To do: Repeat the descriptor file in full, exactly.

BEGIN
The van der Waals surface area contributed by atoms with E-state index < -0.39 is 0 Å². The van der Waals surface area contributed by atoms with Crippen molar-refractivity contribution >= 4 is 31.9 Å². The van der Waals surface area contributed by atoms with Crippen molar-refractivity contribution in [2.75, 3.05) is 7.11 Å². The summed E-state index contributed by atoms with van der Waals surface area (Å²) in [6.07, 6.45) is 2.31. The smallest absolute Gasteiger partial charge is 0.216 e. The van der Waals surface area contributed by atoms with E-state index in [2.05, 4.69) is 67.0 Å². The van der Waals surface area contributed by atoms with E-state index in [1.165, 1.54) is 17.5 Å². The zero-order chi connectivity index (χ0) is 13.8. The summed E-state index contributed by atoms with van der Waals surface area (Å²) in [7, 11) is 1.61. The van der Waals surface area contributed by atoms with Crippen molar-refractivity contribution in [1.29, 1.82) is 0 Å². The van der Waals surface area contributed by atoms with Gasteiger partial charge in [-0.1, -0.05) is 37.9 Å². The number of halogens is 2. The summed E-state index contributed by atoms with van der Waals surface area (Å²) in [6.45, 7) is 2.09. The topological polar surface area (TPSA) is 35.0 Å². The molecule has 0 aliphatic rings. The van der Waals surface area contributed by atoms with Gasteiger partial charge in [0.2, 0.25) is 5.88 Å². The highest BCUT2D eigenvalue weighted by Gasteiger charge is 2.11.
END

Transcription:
The van der Waals surface area contributed by atoms with E-state index < -0.39 is 0 Å². The van der Waals surface area contributed by atoms with Crippen molar-refractivity contribution >= 4 is 31.9 Å². The van der Waals surface area contributed by atoms with Crippen molar-refractivity contribution in [2.75, 3.05) is 7.11 Å². The summed E-state index contributed by atoms with van der Waals surface area (Å²) in [6.07, 6.45) is 2.31. The smallest absolute Gasteiger partial charge is 0.216 e. The van der Waals surface area contributed by atoms with E-state index in [2.05, 4.69) is 67.0 Å². The van der Waals surface area contributed by atoms with E-state index in [1.165, 1.54) is 17.5 Å². The zero-order chi connectivity index (χ0) is 13.8. The summed E-state index contributed by atoms with van der Waals surface area (Å²) in [7, 11) is 1.61. The van der Waals surface area contributed by atoms with Crippen molar-refractivity contribution in [1.29, 1.82) is 0 Å². The van der Waals surface area contributed by atoms with Gasteiger partial charge in [-0.1, -0.05) is 37.9 Å². The number of halogens is 2. The summed E-state index contributed by atoms with van der Waals surface area (Å²) in [6.45, 7) is 2.09. The topological polar surface area (TPSA) is 35.0 Å². The molecule has 0 aliphatic rings. The van der Waals surface area contributed by atoms with Gasteiger partial charge in [0.2, 0.25) is 5.88 Å². The highest BCUT2D eigenvalue weighted by Gasteiger charge is 2.11.